I would argue that the raiding model (in its widely used "treadmill + carrot-on-a-stick" form) is primarily and inescapably the result of two key factors. Firstly, developers are unable to produce new, high-quality content fast enough to keep up with the speed at which players complete it. Secondly, characters are constantly increasing in power, which sooner or later renders all but the latest content obsolete. Simply put, new content isn't released fast enough, and existing content rapidly becomes trivial and rewardless.
This trend culminates at endgame where you are restricted—relative to the game as a whole—to a very small amount of content in the form of raids. To counteract the above issues, raiding features three main devices which artificially extend the lifespan of this limited amount of content: Repetition, low drop rates, and increasing difficulty. Repetition provides an endless reel of content to play through, drop rates dictate roughly how many times the content needs to be repeated in order to be "completed", and increasing difficulty serves to further slow down progression (often leading to a point for many players where they can no longer progress at all due to a lack of time, skill, knowledge or experience). Some MMOs (including WoW) add yet another progression slowing device in the form of raid lockouts, which limit the amount of times you're able to repeat a particular raid within a given period of time (in WoW's case, once per week).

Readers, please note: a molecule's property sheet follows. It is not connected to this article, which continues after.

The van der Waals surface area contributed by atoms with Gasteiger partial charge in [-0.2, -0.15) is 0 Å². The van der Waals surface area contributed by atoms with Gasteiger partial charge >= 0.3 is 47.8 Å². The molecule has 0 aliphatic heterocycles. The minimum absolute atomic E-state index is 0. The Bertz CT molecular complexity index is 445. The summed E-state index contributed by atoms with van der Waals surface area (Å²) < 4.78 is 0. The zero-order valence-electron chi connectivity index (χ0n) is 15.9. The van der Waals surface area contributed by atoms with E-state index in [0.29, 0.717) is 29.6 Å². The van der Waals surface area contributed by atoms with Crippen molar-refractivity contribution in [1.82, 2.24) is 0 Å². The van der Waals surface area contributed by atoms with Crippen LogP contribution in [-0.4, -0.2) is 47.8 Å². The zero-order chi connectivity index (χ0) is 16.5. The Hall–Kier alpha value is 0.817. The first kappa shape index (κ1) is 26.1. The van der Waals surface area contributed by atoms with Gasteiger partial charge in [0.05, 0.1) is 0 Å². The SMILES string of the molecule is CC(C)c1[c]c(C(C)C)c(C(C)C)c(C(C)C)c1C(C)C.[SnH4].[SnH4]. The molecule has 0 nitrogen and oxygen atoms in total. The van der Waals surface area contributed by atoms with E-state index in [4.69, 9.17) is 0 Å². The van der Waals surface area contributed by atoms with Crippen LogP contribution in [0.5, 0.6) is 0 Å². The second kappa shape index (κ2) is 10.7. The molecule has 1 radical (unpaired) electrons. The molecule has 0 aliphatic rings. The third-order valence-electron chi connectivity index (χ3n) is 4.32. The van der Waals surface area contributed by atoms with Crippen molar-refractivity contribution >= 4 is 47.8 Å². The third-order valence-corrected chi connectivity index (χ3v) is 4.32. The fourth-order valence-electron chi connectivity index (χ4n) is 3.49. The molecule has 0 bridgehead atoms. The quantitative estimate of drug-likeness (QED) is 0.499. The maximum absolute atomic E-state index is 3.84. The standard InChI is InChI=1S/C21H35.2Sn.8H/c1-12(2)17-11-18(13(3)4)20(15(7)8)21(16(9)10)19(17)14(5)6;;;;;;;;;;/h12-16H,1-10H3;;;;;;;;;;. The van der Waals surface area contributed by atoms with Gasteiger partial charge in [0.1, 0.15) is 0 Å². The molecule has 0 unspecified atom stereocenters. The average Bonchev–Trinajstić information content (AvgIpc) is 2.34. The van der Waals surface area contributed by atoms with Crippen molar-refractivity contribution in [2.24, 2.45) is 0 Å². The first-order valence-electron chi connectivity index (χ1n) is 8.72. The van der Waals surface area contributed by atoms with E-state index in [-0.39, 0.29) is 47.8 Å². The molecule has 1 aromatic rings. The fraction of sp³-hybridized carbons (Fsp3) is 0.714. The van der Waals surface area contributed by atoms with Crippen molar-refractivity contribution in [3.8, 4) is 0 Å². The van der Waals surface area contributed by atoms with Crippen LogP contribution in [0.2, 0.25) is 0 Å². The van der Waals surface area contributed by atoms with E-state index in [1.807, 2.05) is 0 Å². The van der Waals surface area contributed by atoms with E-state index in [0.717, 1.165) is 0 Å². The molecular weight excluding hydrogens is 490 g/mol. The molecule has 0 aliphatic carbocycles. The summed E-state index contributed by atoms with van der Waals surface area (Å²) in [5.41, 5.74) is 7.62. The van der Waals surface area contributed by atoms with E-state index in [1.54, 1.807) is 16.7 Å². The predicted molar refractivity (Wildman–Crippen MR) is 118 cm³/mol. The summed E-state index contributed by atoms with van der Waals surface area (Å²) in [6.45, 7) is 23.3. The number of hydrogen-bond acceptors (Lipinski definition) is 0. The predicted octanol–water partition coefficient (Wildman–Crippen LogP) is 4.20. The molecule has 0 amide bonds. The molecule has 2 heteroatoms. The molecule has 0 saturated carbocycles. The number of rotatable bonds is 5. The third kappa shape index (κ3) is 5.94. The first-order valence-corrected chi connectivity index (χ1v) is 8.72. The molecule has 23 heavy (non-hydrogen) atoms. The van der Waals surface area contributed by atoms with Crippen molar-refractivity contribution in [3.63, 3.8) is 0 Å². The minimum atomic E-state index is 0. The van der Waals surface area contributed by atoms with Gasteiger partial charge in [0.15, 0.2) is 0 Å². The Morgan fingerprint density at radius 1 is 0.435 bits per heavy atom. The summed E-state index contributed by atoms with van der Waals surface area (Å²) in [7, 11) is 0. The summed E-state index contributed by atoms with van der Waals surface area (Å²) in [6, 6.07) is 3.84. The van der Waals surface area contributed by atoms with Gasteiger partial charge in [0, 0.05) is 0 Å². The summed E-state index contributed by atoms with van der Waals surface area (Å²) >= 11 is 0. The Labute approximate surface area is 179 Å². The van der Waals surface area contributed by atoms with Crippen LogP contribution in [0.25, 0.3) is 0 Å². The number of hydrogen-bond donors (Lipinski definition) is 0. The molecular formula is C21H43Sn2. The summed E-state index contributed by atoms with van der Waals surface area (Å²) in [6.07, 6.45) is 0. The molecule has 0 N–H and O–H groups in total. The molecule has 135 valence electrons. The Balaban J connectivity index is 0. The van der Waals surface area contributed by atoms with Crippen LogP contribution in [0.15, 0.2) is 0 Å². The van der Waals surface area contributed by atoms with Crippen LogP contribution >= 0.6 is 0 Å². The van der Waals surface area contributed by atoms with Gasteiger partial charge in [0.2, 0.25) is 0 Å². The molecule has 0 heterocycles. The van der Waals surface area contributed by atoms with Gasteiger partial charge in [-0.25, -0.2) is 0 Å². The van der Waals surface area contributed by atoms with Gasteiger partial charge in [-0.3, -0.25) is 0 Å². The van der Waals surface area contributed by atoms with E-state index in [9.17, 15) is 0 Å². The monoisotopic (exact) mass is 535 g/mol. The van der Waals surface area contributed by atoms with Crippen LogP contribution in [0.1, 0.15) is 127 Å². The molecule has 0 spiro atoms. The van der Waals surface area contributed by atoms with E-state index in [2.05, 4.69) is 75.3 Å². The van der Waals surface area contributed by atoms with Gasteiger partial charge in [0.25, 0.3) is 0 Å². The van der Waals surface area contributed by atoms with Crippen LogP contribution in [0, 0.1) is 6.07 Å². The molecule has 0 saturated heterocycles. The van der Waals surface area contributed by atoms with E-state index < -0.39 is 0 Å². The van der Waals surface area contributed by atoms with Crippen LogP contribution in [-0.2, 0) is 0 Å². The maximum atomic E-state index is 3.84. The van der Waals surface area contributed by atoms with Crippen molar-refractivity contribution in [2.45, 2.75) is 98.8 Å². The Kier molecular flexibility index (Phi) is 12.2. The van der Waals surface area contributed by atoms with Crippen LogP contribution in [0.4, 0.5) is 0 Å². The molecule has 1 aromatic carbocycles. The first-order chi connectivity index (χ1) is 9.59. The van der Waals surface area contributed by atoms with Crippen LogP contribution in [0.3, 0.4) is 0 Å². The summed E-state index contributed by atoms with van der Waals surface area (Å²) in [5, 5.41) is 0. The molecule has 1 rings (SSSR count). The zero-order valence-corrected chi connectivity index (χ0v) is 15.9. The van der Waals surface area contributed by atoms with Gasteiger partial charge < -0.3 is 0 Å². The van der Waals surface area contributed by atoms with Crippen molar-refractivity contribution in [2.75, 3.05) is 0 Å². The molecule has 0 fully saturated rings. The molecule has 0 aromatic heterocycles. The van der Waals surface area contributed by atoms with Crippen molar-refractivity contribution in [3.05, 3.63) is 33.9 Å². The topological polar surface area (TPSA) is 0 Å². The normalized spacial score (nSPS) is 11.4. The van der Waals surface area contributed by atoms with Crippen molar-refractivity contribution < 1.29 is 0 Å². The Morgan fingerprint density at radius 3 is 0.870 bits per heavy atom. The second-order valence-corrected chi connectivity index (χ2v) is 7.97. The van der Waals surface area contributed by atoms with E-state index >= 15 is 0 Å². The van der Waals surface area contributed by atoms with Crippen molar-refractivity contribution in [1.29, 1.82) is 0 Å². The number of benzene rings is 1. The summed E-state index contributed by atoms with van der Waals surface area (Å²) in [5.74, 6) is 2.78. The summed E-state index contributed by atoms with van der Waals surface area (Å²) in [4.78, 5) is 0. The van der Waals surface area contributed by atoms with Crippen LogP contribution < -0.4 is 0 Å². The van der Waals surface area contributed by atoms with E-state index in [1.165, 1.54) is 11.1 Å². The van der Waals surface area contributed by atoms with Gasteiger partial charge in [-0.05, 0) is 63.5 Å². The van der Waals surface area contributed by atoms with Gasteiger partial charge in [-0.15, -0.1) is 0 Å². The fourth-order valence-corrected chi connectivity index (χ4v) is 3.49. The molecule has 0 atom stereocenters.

So, while the raid model used by World of Warcraft (amongst others) for its endgame generally does a good job of keeping players entertained—or at least occupied—long enough to keep playing until new content is released, it has severe drawbacks which cannot be remedied due to core decisions that were made early in the game's development.